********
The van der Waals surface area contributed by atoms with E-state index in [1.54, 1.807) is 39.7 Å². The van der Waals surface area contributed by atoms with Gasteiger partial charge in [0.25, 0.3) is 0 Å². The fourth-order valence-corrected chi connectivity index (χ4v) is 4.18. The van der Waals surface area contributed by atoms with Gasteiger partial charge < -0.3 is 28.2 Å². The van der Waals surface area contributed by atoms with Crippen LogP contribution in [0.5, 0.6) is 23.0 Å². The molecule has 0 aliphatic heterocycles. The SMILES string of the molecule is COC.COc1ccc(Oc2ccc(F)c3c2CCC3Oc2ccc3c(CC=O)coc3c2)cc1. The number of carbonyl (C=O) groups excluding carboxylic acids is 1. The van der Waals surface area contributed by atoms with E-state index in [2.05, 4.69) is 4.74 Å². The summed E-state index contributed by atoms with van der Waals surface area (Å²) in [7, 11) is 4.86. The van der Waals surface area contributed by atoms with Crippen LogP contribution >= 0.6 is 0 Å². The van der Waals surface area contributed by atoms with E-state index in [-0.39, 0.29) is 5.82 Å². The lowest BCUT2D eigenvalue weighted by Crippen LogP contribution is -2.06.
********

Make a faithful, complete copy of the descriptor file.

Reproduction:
The van der Waals surface area contributed by atoms with E-state index in [1.54, 1.807) is 39.7 Å². The van der Waals surface area contributed by atoms with Gasteiger partial charge in [0.25, 0.3) is 0 Å². The fourth-order valence-corrected chi connectivity index (χ4v) is 4.18. The van der Waals surface area contributed by atoms with Gasteiger partial charge < -0.3 is 28.2 Å². The van der Waals surface area contributed by atoms with Crippen LogP contribution in [0.5, 0.6) is 23.0 Å². The molecule has 0 aliphatic heterocycles. The SMILES string of the molecule is COC.COc1ccc(Oc2ccc(F)c3c2CCC3Oc2ccc3c(CC=O)coc3c2)cc1. The number of carbonyl (C=O) groups excluding carboxylic acids is 1. The van der Waals surface area contributed by atoms with E-state index in [2.05, 4.69) is 4.74 Å². The summed E-state index contributed by atoms with van der Waals surface area (Å²) in [7, 11) is 4.86. The van der Waals surface area contributed by atoms with Crippen LogP contribution >= 0.6 is 0 Å². The van der Waals surface area contributed by atoms with E-state index in [-0.39, 0.29) is 5.82 Å². The lowest BCUT2D eigenvalue weighted by Crippen LogP contribution is -2.06.